Whether you need a bit of extra cash to tide you over until pay day or need to fund a big purchase, there are a million reasons why you might want to borrow money.
We understand it can be quite confusing when it comes to figuring out which loan product is right for your requirements. But it’s an important decision as it will stop you overpaying in interest. So to help you, we’ve put together this handy guide. It has all the facts you need about the 4 main types of borrowing products.
A credit card is often used for short-term borrowing. However, as you're not tied to a specific repayment term, you can borrow money for as long as you need. You’re only required to make your minimum repayments – although you should always pay back as much as you can each month or ideally the whole balance.
You can use a credit card for any kind of purchase – from paying for lunch to buying a washing machine. Providing you can afford the repayments, making big purchases on your credit card can have a benefit as items worth between £100 and £30,000 come with free protection under what’s known as ‘Section 75’ of the Consumer Credit Act.
Credit cards are not usually suitable for borrowing over the longer term and can be an expensive way to borrow. If you want to spread your repayments over a number of years, a loan may be more cost-efficient.
There are two different types of overdrafts – authorised and unauthorised.
An unauthorised overdraft is if you go over your agreed limit, and there are usually a lot of fees associated with this. We don’t recommend doing it.
Whereas, an authorised overdraft is agreed in advance with your bank, and it can be handy to dip into now and again if you’re in need of money. You’ll still normally be charged for going into your overdraft, but the amount will depend on your bank. It’s important to check the charges in advance and we recommend clearing your overdraft as soon as possible. Again, overdrafts are for short-term borrowing only, and can be an expensive way to borrow.
Personal / unsecured loan
A personal loan (otherwise known as an unsecured loan) is a good option if you need to borrow a larger amount over a longer term. Depending on your personal circumstances and what you can afford, you may be able to borrow up to £25,000 and spread the repayments over up to 10 years. Plus, you can use the money for almost any purpose, from home improvements to debt consolidation.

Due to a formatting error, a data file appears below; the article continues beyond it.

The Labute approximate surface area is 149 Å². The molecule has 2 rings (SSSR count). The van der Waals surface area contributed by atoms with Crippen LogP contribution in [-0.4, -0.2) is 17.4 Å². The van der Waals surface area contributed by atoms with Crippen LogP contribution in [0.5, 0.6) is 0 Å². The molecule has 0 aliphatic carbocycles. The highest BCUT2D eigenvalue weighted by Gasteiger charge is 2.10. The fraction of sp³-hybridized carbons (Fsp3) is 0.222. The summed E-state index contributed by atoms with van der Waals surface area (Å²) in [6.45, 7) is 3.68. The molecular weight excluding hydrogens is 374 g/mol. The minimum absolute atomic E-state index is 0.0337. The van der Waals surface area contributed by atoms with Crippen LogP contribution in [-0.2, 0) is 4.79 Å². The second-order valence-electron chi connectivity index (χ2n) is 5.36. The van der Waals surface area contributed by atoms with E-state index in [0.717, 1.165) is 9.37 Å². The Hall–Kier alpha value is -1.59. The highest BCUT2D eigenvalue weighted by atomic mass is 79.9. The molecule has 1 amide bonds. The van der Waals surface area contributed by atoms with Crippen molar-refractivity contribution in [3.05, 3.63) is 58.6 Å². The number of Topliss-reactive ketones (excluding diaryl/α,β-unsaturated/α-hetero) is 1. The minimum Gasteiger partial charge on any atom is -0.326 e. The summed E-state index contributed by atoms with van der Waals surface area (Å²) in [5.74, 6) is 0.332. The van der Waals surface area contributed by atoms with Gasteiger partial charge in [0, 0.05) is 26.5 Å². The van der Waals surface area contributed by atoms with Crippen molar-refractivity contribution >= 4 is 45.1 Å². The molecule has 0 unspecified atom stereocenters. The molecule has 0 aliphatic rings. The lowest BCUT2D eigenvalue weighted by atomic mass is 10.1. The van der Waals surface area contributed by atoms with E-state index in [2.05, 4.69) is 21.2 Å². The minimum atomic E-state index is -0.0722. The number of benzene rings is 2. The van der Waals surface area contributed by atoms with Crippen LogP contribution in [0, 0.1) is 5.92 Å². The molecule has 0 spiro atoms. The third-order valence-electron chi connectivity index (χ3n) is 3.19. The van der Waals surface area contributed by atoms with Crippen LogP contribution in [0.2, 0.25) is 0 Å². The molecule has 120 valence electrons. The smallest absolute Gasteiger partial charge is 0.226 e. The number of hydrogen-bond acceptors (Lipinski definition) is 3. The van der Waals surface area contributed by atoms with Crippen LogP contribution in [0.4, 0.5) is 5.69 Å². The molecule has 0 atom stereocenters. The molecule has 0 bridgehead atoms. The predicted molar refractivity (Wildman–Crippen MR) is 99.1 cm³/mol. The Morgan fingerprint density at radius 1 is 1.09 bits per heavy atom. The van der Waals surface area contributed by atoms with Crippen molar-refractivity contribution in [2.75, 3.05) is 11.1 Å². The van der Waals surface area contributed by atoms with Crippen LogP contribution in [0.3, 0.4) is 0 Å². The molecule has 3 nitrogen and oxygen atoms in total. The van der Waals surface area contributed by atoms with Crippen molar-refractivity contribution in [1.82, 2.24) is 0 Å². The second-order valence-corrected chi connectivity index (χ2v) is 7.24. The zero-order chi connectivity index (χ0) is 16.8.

Personal loans come with fixed monthly payments, over an agreed amount of time – which means they’re easy to budget for. Not only that, they often have much lower interest rates than credit cards, so it could be the best option if you need a while to pay off the loan.
Another main advantage of a personal loan is that it isn’t secured to your property and doesn’t put your home at risk, like a secured loan does.
Homeowner / secured loan
With a homeowner loan, there are more restrictions on borrowing money. First of all, you need to own your own property to be eligible. The amount you’re able to borrow will depend on how much equity you have in your house. Typical homeowner loans range from £10,000 upwards – and just like with a personal loan, you can use the money for almost anything.
Because you’ll be borrowing a large sum of money, you’re able to spread the repayments over a longer period of time than with an unsecured loan (usually up to 35 years). Plus, the interest rate could well be lower than on an unsecured loan.
And did you know, if you have a poor credit history, you’re actually more likely to get accepted for this type of loan? This is because it’s secured against your property, which gives the lender added security. However, it’s important to remember that if you don’t keep up with your loan repayments, your home could be at risk of repossession.
If you're confused by the term APR when it comes to borrowing, get all the information you need in our blog.
Disclaimer: All information and links are correct at the time of publishing.